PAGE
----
The pitching obviously is a big reason for the turnaround, but it’s not the main reason, according to Snow.

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“The strength of the team, the reason for this success, is our late-season hitting,” he said.

In the seven straight wins before the Pepperdine series, Loyola scored 118 runs on 107 hits. For the season, the Lions were hitting .331 and averaging 9 runs and 10 hits a game. In WCAC games they were hitting .355 and averaging 12 runs and 12 hits.

College Baseball Notes Dave Snow isn’t the only coach impressed with Loyola’s strong showing this season. Asked to appraise the Lions, Pepperdine’s Dave Gorrie said: “That’s a very good club. They have a good third baseman, a good shortstop, a good center fielder, and good pitching. They have some guys who can run. And they hit. They can put together an inning.” . . . The third baseman is Chris Donnels, a sophomore. Donnels, the Lions’ cleanup hitter, has been doing just that. He leads the WCAC in home runs and RBIs. He began the week with 14 homers, 65 RBIs and a .354 average. The shortstop is Carl Fraticelli, a sophomore who has good range and a very strong arm. The center fielder is senior Billy Bean, who began the week with a .368 average, 5 homers and 49 RBIs. Bean, a fine defensive player, has six assists. In the second game of Saturday’s doubleheader, he made a play that the Angels’ Gary Pettis could be proud of. He raced into deep left-center, dived, and while completely outstretched, caught a sinking line drive hit by Chris Sloniger.

Pepperdine’s Mike Fetters had a strong outing in last Saturday’s seven-inning first game. The junior right-hander yielded three runs and six hits, including homers by Jim McAnany and Donnels, in the first three innings, but blanked the Lions on no hits the rest of the way. He got out of a bases-loaded jam--two walks and hit batter--in the fifth by striking out McAnany. In all, Fetters struck out 12. What made his performance all the more impressive is that he was ill all week with strep throat and Thursday had a temperature of 103. Fetters is 9-4 with a 3.27 ERA and has 118 strikeouts in 110 innings.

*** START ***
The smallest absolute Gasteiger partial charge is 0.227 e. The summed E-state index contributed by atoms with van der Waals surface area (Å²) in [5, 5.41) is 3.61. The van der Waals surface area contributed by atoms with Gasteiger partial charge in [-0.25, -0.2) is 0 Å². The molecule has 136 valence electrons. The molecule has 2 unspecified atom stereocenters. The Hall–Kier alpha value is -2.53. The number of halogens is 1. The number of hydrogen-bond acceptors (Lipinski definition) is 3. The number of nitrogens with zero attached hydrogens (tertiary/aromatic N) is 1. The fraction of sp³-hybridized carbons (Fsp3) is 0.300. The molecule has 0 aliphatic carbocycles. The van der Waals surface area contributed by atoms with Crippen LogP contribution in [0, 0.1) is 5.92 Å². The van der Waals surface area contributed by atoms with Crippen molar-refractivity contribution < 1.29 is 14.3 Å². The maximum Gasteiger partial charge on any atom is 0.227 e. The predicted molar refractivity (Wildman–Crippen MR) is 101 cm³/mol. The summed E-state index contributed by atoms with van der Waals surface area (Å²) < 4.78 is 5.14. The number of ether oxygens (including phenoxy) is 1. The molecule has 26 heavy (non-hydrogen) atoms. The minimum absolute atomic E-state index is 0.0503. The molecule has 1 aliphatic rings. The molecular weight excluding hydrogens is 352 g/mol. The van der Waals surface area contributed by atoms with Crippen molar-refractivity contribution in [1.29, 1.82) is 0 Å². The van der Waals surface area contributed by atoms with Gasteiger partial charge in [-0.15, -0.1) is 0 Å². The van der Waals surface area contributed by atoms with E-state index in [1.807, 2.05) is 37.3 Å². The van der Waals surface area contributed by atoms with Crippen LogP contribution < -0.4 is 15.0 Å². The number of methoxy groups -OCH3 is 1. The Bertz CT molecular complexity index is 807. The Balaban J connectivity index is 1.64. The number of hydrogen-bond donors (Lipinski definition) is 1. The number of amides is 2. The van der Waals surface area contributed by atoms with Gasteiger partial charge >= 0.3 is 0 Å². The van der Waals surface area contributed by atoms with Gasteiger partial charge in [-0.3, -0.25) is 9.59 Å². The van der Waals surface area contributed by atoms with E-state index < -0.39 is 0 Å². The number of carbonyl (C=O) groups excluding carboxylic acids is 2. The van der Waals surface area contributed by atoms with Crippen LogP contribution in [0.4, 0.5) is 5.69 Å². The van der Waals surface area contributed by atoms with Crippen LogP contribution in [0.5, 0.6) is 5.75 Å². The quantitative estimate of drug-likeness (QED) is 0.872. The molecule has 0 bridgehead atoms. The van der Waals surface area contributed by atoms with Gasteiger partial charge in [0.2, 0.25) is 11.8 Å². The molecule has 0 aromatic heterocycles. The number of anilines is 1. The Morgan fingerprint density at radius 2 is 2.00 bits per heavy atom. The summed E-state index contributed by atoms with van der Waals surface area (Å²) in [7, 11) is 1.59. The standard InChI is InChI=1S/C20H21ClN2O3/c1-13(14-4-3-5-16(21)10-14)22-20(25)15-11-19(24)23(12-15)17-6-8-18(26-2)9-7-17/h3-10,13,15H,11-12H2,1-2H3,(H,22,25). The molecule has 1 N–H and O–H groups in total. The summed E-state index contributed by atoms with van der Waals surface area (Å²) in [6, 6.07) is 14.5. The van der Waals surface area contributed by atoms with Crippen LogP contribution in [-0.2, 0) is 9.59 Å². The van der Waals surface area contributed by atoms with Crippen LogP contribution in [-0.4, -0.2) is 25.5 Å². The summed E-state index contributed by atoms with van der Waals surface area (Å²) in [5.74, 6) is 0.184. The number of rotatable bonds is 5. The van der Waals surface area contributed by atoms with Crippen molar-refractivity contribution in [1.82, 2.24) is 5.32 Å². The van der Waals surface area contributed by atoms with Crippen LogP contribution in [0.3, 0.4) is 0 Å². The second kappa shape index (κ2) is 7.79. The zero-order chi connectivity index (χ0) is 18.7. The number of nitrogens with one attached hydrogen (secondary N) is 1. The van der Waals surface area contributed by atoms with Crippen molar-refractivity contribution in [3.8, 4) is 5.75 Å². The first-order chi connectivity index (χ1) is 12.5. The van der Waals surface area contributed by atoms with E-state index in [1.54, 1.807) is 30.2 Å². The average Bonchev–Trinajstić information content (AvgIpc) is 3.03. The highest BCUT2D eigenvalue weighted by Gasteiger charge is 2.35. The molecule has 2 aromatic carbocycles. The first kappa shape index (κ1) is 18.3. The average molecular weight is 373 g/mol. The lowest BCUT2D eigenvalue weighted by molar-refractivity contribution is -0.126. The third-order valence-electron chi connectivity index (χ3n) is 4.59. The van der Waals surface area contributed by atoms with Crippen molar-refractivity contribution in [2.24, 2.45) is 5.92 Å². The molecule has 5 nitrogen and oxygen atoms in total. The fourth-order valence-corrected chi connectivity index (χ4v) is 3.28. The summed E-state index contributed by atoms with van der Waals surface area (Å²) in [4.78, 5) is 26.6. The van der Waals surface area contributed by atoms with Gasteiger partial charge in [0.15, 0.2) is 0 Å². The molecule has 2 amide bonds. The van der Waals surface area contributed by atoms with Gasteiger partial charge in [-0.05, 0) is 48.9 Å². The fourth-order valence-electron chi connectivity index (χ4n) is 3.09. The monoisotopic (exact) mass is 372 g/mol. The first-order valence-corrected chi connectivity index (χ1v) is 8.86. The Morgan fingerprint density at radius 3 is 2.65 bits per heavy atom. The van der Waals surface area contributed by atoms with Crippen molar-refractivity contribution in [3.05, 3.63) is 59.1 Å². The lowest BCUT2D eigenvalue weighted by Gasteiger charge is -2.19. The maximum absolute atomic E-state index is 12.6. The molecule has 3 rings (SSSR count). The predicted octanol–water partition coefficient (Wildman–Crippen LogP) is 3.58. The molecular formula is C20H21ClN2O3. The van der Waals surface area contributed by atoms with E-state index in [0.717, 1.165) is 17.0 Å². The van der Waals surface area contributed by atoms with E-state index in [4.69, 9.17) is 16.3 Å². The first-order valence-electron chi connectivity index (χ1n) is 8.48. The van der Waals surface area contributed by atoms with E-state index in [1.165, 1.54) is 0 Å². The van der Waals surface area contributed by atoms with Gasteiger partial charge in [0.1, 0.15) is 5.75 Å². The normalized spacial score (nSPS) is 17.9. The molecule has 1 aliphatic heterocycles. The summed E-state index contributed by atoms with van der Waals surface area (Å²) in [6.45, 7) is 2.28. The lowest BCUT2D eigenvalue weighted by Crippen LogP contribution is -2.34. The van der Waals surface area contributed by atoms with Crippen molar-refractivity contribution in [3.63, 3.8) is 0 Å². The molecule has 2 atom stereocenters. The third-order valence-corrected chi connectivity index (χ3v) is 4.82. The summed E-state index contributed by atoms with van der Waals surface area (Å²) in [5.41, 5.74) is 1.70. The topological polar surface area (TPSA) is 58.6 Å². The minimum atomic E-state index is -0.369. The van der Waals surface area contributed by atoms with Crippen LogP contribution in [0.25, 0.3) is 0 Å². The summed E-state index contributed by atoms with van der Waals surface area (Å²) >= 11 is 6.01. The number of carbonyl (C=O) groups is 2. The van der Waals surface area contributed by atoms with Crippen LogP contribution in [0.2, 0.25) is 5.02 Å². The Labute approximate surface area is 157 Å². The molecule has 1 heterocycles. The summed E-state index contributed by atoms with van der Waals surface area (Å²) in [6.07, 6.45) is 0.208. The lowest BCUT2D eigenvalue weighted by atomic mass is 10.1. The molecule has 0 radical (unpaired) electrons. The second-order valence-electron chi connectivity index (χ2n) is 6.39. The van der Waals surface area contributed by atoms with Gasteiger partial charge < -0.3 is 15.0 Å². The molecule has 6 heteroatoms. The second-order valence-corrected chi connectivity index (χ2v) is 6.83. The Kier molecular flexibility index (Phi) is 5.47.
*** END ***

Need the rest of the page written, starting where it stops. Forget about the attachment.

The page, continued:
Tony Lewis lowered his WCAC-leading ERA to 2.39 last Friday when he pitched a five-hitter to beat Loyola, 2-1. The junior right-hander is 7-3. . . . Tim Layana went the distance to win the second game Saturday, but that’s not news. The senior right-hander now has completed 10 of his 13 starts. In addition to his 12 victories, he has saved five games, and has 103 strikeouts in 124 innings. His ERA is a respectable 3.55.

Stanford had an opportunity to pad its lead in the Pacific 10 Southern Division when it played fifth-place USC while its two closest pursuers, UCLA and Arizona, were playing one another. But the suddenly resurgent Trojans spoiled the plan as they swept the three-game series. UCLA, meanwhile, won two of three from Arizona, including a 14-13 victory Sunday, moving into first place with a 15-9 record. Stanford and Arizona are tied for second at 14-10. . . . Stanford had won seven of its last eight games with USC. The sweep increased the Trojans’ winning streak to five. . . . UCLA trailed Arizona Sunday, 13-7, going into the bottom of the seventh inning, but the Bruins scored seven runs to take the lead. Bill Haselman capped the rally with a three-run homer.